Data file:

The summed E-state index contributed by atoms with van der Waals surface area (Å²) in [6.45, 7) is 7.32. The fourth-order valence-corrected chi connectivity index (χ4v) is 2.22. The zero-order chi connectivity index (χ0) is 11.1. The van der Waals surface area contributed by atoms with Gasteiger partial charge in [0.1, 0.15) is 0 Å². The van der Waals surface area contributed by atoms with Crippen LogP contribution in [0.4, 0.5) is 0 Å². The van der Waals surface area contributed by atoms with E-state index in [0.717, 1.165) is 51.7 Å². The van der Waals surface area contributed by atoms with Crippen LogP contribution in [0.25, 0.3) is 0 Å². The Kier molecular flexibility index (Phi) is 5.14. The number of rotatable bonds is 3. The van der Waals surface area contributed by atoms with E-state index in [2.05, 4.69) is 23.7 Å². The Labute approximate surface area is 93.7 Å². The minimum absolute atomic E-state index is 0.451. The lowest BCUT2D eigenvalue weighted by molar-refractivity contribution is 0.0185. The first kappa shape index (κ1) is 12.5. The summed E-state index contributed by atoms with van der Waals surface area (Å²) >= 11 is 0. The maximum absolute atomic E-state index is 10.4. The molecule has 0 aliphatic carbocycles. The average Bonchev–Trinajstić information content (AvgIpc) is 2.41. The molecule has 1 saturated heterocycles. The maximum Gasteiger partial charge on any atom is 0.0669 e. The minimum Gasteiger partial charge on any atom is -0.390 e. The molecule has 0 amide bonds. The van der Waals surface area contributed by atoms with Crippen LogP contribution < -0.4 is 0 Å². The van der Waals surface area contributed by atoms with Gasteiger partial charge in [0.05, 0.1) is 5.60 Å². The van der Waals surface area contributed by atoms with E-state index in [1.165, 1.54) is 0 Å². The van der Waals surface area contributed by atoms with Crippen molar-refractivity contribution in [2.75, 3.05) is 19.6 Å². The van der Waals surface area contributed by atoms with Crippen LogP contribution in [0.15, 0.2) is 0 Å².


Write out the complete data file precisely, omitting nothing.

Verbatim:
The summed E-state index contributed by atoms with van der Waals surface area (Å²) in [6.45, 7) is 7.32. The fourth-order valence-corrected chi connectivity index (χ4v) is 2.22. The zero-order chi connectivity index (χ0) is 11.1. The van der Waals surface area contributed by atoms with Gasteiger partial charge in [0.1, 0.15) is 0 Å². The van der Waals surface area contributed by atoms with Crippen LogP contribution in [0.4, 0.5) is 0 Å². The van der Waals surface area contributed by atoms with E-state index in [0.717, 1.165) is 51.7 Å². The van der Waals surface area contributed by atoms with Crippen LogP contribution in [0.25, 0.3) is 0 Å². The Kier molecular flexibility index (Phi) is 5.14. The number of rotatable bonds is 3. The van der Waals surface area contributed by atoms with E-state index in [2.05, 4.69) is 23.7 Å². The Labute approximate surface area is 93.7 Å². The minimum absolute atomic E-state index is 0.451. The lowest BCUT2D eigenvalue weighted by molar-refractivity contribution is 0.0185. The first kappa shape index (κ1) is 12.5. The summed E-state index contributed by atoms with van der Waals surface area (Å²) >= 11 is 0. The maximum absolute atomic E-state index is 10.4. The molecule has 0 aliphatic carbocycles. The average Bonchev–Trinajstić information content (AvgIpc) is 2.41. The molecule has 1 saturated heterocycles. The maximum Gasteiger partial charge on any atom is 0.0669 e. The minimum Gasteiger partial charge on any atom is -0.390 e. The molecule has 0 amide bonds. The van der Waals surface area contributed by atoms with Crippen LogP contribution < -0.4 is 0 Å². The van der Waals surface area contributed by atoms with Gasteiger partial charge in [0.05, 0.1) is 5.60 Å². The van der Waals surface area contributed by atoms with E-state index in [1.165, 1.54) is 0 Å². The van der Waals surface area contributed by atoms with Crippen molar-refractivity contribution in [2.75, 3.05) is 19.6 Å². The van der Waals surface area contributed by atoms with Crippen LogP contribution in [0.15, 0.2) is 0 Å².